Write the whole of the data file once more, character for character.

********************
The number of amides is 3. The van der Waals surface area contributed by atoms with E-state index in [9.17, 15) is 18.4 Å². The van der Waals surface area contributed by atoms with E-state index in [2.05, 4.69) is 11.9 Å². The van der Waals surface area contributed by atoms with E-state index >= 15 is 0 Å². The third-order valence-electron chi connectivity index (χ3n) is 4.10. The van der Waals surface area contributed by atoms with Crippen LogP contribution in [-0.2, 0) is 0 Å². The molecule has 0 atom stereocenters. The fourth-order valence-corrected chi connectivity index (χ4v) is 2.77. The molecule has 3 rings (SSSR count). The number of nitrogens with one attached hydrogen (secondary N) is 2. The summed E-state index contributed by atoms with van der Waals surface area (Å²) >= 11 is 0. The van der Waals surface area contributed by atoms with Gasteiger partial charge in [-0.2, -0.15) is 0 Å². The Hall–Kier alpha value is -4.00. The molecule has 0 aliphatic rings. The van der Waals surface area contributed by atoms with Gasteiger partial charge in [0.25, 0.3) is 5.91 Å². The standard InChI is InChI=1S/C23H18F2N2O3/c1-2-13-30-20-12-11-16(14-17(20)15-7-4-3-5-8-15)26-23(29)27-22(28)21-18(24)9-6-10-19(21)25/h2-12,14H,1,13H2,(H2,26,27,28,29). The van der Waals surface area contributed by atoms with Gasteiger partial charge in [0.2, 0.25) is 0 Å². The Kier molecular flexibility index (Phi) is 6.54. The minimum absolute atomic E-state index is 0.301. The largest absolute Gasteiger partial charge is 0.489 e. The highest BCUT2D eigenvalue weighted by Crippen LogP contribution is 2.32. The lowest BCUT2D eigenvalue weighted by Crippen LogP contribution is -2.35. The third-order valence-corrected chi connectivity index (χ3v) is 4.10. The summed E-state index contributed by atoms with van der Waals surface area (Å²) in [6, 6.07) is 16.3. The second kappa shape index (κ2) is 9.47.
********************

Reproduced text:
The number of amides is 3. The van der Waals surface area contributed by atoms with E-state index in [9.17, 15) is 18.4 Å². The van der Waals surface area contributed by atoms with E-state index in [2.05, 4.69) is 11.9 Å². The van der Waals surface area contributed by atoms with E-state index >= 15 is 0 Å². The third-order valence-electron chi connectivity index (χ3n) is 4.10. The van der Waals surface area contributed by atoms with Crippen LogP contribution in [-0.2, 0) is 0 Å². The molecule has 0 atom stereocenters. The fourth-order valence-corrected chi connectivity index (χ4v) is 2.77. The molecule has 3 rings (SSSR count). The number of nitrogens with one attached hydrogen (secondary N) is 2. The summed E-state index contributed by atoms with van der Waals surface area (Å²) >= 11 is 0. The van der Waals surface area contributed by atoms with Gasteiger partial charge in [-0.2, -0.15) is 0 Å². The Hall–Kier alpha value is -4.00. The molecule has 0 aliphatic rings. The van der Waals surface area contributed by atoms with Gasteiger partial charge in [0.25, 0.3) is 5.91 Å². The standard InChI is InChI=1S/C23H18F2N2O3/c1-2-13-30-20-12-11-16(14-17(20)15-7-4-3-5-8-15)26-23(29)27-22(28)21-18(24)9-6-10-19(21)25/h2-12,14H,1,13H2,(H2,26,27,28,29). The van der Waals surface area contributed by atoms with Gasteiger partial charge in [0.2, 0.25) is 0 Å². The Kier molecular flexibility index (Phi) is 6.54. The minimum absolute atomic E-state index is 0.301. The largest absolute Gasteiger partial charge is 0.489 e. The highest BCUT2D eigenvalue weighted by Crippen LogP contribution is 2.32. The lowest BCUT2D eigenvalue weighted by Crippen LogP contribution is -2.35. The third-order valence-corrected chi connectivity index (χ3v) is 4.10. The summed E-state index contributed by atoms with van der Waals surface area (Å²) in [6, 6.07) is 16.3. The second kappa shape index (κ2) is 9.47.